I have been faced with hurts that have been difficult to clean up. One in particular was the loss of one of the great loves of my life. Losing my bearings and stalling on my life course, I became vigilant about preventing such vulnerability from happening again. So, I asked myself, “Self, if you found a loving partner and he leaves, would you regret allowing this person close enough to hurt you?” And Self hesitated.

Would anybody ever be worth that kind of power over me? The more interested I would be, the less willing I would be to take the risk. I would have my heart and mind trained to receive familiar signs of impending danger–red flags. However, with my heart and mind trained to notice every red flag, every possible joy would figure less prominently through that lens. That orientation would only lead me entertain the affections of someone whose hurtfulness would not mean much. This is a position of resiliency impairment, defeating the whole purpose of being in a relationship with someone whom I could love deeply and and who could love me deeply in return.

My only recourse from defeating my wish for another great love involved grieving the original loss and regaining my strength, or courage… and deliberately so. To grieve deliberately requires that I allow the thoughts and feelings where I resist letting go (grasp) to be expressed–thoughts, feelings, and physical discharge (crying, yelling, hitting pillows, etc.). To facilitate this, I need to allow someone else to witness my expression without judgment or personal commentary.

One way that I find helpful to guide the grief process involved Elizabeth Kubler-Ross’ model from her book, On Death And Dying–denial, anger, bargaining, depression, acceptance. By focusing my attention on each stage, I have my say; whereas I had not had my say in the death of the great love. One way to gain perspective on the situation was to view it as a story: I called it “the loss of one of the great loves of my life.” I explained it as “he left me.” I described it as “heartbreaking,” saying “I absorbed the blow.” How else could I tell the story? The result of the call to grieve deliberately enabled me to release my resistance to the death of a dream.

Every grief is different between one person and the next and, for the same person, between one situation and the next. The time required to diminish the pain of grief likewise varies. If you are enduring a grief for a longer period than you would like, I can help. Contact me, Vanessa Landau, Resiliency Trainer, for Co-Creative Transformation–Resiliency Coaching–and I will accompany you along the way.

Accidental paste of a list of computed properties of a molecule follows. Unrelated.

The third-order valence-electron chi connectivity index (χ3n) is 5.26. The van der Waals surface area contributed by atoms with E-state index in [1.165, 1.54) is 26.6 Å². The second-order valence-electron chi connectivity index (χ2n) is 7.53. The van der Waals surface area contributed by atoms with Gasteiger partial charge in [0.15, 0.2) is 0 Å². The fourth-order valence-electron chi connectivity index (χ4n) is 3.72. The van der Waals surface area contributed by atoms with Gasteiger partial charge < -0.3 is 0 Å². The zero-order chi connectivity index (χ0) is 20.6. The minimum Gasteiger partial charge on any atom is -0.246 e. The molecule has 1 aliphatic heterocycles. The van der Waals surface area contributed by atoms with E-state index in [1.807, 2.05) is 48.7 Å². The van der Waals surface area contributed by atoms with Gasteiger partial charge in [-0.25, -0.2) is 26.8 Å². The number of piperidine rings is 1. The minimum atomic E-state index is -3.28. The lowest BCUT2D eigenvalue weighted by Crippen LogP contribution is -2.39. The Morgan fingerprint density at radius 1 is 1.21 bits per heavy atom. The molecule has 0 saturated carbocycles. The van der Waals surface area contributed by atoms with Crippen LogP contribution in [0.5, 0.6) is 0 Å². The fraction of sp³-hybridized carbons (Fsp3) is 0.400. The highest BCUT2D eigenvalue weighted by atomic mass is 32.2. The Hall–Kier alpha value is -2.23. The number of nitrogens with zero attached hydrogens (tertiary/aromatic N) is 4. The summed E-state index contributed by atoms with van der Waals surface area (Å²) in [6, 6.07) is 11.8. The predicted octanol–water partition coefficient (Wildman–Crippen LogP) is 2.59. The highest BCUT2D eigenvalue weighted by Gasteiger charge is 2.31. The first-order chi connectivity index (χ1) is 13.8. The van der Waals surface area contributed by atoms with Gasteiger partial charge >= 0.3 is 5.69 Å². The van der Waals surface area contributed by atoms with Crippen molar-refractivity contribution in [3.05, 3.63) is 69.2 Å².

LIKE us on our Facebook page:

We Need To Talk….


A common experience in human relationships is the offense of someone who, then, feels angry. Coupled with frustration, anger can result in an outburst! And the target of that outburst–you–can respond defensively with equal fury and the dynamic escalates, or with stubborn silence which fuels resentment.

Different people handle anger in different ways. Nevertheless, you can learn a more calming yet assertive response. You simply allow the person to run out of steam and then affirm what is going on in that moment:

“I can see that you are very angry with me.”
“I understand that you were hurt by what I said/did.”
“I would like to resolve this with your help.”

Usually by this time the affirming statements calm the angry person. If the need to communicate can be met immediately, find a private space perhaps with two chairs facing one another. In the event that you cannot address the issue immediately, state your desire to resolve the matter, set a day and time to do so, and keep that commitment.

You cannot control someone else’s outburst, but you can control your response. Your response, with practice, can become a habit of strength and courage, and eventually will be instinctive. Are you noticing a chronic pattern of your anger or of anger in one or more of your relationships?

For more strategies on how to handle the ensuing conversation, hire a Resiliency Coach for three months and learn how to handle confusion, conflict, and criticism. Contact me, Vanessa Landau, Resiliency Trainer, for Co-Creative Transformation (Resiliency Coaching) and I will accompany you along the way.

LIKE us on our Facebook page:

Go to Top